Factory Design Pattern Using Java

Factory Design Pattern By Shubham Wankhede

we use factory design pattern in lot of scenarios to get the object of a java class by passing some inputs,

example here, In spring framework we use the getBean(<beanId>) method to get the object of the spring bean which we have configured in our application.

iocContainerObject.getBean(“beanId”);

in the above code spring framework uses factory design pattern internally to create the object of spring bean configured dynamically and return the same.

but most of the time we are not aware when we should use the factory design pattern or why to use the factory design pattern, in this article we will going to understand about this.

When should we create Factory Design Pattern?

Why We Should Use the Factory Design Pattern?

Problems with hard coding object creation :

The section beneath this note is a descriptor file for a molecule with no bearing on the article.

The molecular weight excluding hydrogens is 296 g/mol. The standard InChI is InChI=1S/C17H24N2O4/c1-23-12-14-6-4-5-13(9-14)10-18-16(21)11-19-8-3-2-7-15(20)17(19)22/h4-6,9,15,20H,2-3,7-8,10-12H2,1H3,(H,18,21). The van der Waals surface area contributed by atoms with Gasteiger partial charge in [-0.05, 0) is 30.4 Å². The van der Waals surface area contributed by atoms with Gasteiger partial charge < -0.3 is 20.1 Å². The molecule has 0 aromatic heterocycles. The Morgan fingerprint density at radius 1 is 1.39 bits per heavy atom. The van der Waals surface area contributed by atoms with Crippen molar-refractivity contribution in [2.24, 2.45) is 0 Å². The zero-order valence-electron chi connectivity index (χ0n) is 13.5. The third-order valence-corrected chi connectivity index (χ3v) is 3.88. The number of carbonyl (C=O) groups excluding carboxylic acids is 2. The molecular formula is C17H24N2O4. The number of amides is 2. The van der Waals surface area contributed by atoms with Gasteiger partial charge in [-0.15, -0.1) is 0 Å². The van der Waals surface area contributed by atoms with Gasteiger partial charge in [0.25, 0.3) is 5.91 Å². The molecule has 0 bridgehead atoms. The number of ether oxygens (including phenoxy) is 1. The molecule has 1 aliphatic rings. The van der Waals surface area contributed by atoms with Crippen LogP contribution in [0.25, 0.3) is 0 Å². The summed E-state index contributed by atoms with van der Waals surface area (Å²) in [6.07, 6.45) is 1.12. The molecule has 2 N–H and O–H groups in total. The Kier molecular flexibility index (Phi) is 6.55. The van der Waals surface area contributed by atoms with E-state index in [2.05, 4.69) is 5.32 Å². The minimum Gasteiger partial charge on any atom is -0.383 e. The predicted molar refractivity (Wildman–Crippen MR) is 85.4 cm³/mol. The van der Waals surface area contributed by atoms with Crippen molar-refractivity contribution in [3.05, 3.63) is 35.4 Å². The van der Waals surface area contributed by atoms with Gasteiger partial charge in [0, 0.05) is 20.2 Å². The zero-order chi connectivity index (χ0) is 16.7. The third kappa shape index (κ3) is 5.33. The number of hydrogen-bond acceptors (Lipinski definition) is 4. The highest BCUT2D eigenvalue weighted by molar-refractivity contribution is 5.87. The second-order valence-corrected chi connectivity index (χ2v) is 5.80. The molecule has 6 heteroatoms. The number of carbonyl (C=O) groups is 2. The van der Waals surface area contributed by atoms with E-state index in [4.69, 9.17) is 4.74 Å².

Solution with Factory Design Pattern : as we can see in above problems when we go for hard coding of object creation, we can use the factory design pattern to solve this issue.

In factory design pattern we create a factory which instantiate one of the several sub classes or other classes based on the data that is supplied at runtime.

How we can create the Factory Design pattern ?

Example :

Suppose you want to create object of either Student class or Employee class based on the input ‘student’ or ‘employee’ which is provided at runtime, both classes has a super type as Person.

the factory Design pattern implementation can be written as below.

The more detailed example of above diagram is given in the below specified GitHub link

https://github.com/WankhedeShub/DesignPatterns

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